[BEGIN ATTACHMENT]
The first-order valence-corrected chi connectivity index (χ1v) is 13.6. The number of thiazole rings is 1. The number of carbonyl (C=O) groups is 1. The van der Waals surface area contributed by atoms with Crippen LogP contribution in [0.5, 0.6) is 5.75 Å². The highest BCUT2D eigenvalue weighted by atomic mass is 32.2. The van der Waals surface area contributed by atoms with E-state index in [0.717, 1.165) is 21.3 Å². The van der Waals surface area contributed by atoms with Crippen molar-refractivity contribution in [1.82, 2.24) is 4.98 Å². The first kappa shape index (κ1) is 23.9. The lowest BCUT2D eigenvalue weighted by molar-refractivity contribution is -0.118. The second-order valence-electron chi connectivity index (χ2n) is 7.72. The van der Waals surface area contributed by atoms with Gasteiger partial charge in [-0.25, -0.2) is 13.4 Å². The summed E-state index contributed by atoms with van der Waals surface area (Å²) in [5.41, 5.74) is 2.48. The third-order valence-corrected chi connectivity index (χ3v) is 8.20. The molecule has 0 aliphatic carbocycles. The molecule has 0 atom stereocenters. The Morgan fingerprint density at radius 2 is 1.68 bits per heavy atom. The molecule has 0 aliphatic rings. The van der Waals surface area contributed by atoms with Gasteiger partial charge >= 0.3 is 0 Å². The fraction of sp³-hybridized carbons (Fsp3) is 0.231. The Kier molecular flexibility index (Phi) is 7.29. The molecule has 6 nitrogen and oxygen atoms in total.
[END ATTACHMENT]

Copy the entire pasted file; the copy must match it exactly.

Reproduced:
The first-order valence-corrected chi connectivity index (χ1v) is 13.6. The number of thiazole rings is 1. The number of carbonyl (C=O) groups is 1. The van der Waals surface area contributed by atoms with Crippen LogP contribution in [0.5, 0.6) is 5.75 Å². The highest BCUT2D eigenvalue weighted by atomic mass is 32.2. The van der Waals surface area contributed by atoms with E-state index in [0.717, 1.165) is 21.3 Å². The van der Waals surface area contributed by atoms with Crippen molar-refractivity contribution in [1.82, 2.24) is 4.98 Å². The first kappa shape index (κ1) is 23.9. The lowest BCUT2D eigenvalue weighted by molar-refractivity contribution is -0.118. The second-order valence-electron chi connectivity index (χ2n) is 7.72. The van der Waals surface area contributed by atoms with Gasteiger partial charge in [-0.25, -0.2) is 13.4 Å². The summed E-state index contributed by atoms with van der Waals surface area (Å²) in [5.41, 5.74) is 2.48. The third-order valence-corrected chi connectivity index (χ3v) is 8.20. The molecule has 0 aliphatic carbocycles. The molecule has 0 atom stereocenters. The Morgan fingerprint density at radius 2 is 1.68 bits per heavy atom. The molecule has 0 aliphatic rings. The van der Waals surface area contributed by atoms with Gasteiger partial charge >= 0.3 is 0 Å². The fraction of sp³-hybridized carbons (Fsp3) is 0.231. The Kier molecular flexibility index (Phi) is 7.29. The molecule has 6 nitrogen and oxygen atoms in total.